Complex relationships among genetic, biologic, toxicologic, nutritional, geologic, economic, political, social, cultural, and historical phenomena are major determinants of health or disease. The dominant scientific approach to understanding this complexity involves taking it apart in order to examine more manageable pieces. That approach emphasizes the role of parts and de-emphasizes relationships. Then, in an attempt to understand some larger whole, scientists often construct models built of selected individual variables from the ground up, referring to “independent” variables that combine to determine the “dependent” outcome of interest. (excerpt)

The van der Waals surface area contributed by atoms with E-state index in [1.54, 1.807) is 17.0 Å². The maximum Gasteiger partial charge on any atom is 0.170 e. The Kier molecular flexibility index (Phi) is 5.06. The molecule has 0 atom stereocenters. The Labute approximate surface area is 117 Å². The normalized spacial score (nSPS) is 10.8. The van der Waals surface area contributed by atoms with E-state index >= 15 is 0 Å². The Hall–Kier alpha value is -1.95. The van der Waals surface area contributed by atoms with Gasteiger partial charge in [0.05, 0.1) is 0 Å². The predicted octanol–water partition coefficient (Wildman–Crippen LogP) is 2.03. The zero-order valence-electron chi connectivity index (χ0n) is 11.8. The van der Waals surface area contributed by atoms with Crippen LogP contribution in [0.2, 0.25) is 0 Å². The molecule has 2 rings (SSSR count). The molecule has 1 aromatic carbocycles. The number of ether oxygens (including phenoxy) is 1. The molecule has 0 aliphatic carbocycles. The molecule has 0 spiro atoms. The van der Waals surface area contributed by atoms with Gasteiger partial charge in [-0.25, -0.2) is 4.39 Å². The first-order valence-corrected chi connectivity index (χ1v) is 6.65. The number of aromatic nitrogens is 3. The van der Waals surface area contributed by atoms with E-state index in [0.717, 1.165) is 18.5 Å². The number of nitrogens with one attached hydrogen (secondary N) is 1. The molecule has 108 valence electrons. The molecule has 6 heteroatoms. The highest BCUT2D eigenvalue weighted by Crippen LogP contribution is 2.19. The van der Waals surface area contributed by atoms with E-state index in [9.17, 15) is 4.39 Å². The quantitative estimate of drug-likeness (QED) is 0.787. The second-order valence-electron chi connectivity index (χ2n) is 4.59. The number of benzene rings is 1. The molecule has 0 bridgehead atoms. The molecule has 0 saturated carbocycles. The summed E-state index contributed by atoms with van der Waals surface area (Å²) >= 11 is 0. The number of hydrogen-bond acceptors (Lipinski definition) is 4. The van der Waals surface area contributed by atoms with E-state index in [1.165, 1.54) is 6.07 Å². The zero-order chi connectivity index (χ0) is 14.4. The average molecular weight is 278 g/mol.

Ted’s article was orginally published by San Francisco Medicine: Journal of the San Francisco Medical Society (January/February 2006 Volume 79, No 1). The article appears on pages 12-15 in this PDF document; however, other articles within this volume may be of interest to SEHN readers.
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